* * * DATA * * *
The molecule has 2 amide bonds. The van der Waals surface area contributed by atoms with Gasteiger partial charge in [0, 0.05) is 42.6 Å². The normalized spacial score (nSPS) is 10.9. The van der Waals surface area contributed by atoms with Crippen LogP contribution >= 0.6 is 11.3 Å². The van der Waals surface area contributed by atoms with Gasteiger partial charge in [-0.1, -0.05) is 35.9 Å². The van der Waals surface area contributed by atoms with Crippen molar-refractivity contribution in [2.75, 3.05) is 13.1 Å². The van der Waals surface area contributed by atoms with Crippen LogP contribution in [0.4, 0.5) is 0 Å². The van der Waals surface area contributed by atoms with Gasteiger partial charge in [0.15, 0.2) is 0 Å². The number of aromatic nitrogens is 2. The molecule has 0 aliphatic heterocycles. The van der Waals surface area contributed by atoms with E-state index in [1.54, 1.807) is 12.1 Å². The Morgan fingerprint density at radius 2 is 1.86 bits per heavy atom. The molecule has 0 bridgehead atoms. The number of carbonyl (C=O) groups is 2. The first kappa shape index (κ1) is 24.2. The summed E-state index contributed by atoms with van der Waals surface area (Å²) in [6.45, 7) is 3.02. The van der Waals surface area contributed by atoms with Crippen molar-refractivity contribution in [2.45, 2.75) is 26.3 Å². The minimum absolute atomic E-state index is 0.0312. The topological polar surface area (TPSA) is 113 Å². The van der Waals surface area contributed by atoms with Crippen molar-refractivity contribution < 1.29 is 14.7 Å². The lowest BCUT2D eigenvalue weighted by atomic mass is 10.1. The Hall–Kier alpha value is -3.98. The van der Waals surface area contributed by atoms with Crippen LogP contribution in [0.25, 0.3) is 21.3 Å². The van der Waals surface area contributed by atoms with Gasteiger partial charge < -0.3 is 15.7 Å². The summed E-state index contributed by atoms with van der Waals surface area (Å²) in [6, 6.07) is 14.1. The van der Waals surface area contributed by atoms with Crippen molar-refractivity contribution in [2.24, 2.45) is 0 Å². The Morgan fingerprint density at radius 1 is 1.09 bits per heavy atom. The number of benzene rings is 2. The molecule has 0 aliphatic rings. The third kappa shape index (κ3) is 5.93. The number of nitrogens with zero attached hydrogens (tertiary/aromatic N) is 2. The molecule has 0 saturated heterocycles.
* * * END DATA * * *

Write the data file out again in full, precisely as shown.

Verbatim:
The molecule has 2 amide bonds. The van der Waals surface area contributed by atoms with Gasteiger partial charge in [0, 0.05) is 42.6 Å². The normalized spacial score (nSPS) is 10.9. The van der Waals surface area contributed by atoms with Crippen LogP contribution >= 0.6 is 11.3 Å². The van der Waals surface area contributed by atoms with Gasteiger partial charge in [-0.1, -0.05) is 35.9 Å². The van der Waals surface area contributed by atoms with Crippen molar-refractivity contribution in [2.75, 3.05) is 13.1 Å². The van der Waals surface area contributed by atoms with Crippen LogP contribution in [0.4, 0.5) is 0 Å². The van der Waals surface area contributed by atoms with Gasteiger partial charge in [0.15, 0.2) is 0 Å². The number of aromatic nitrogens is 2. The molecule has 0 aliphatic heterocycles. The van der Waals surface area contributed by atoms with E-state index in [1.54, 1.807) is 12.1 Å². The Morgan fingerprint density at radius 2 is 1.86 bits per heavy atom. The molecule has 0 bridgehead atoms. The number of carbonyl (C=O) groups is 2. The first kappa shape index (κ1) is 24.2. The summed E-state index contributed by atoms with van der Waals surface area (Å²) in [6.45, 7) is 3.02. The van der Waals surface area contributed by atoms with Crippen molar-refractivity contribution in [2.45, 2.75) is 26.3 Å². The minimum absolute atomic E-state index is 0.0312. The topological polar surface area (TPSA) is 113 Å². The van der Waals surface area contributed by atoms with Crippen molar-refractivity contribution < 1.29 is 14.7 Å². The lowest BCUT2D eigenvalue weighted by atomic mass is 10.1. The Hall–Kier alpha value is -3.98. The van der Waals surface area contributed by atoms with Crippen LogP contribution in [0.25, 0.3) is 21.3 Å². The van der Waals surface area contributed by atoms with Gasteiger partial charge < -0.3 is 15.7 Å². The summed E-state index contributed by atoms with van der Waals surface area (Å²) in [6, 6.07) is 14.1. The van der Waals surface area contributed by atoms with Crippen molar-refractivity contribution in [2.24, 2.45) is 0 Å². The Morgan fingerprint density at radius 1 is 1.09 bits per heavy atom. The number of benzene rings is 2. The molecule has 0 aliphatic rings. The third kappa shape index (κ3) is 5.93. The number of nitrogens with zero attached hydrogens (tertiary/aromatic N) is 2. The molecule has 0 saturated heterocycles.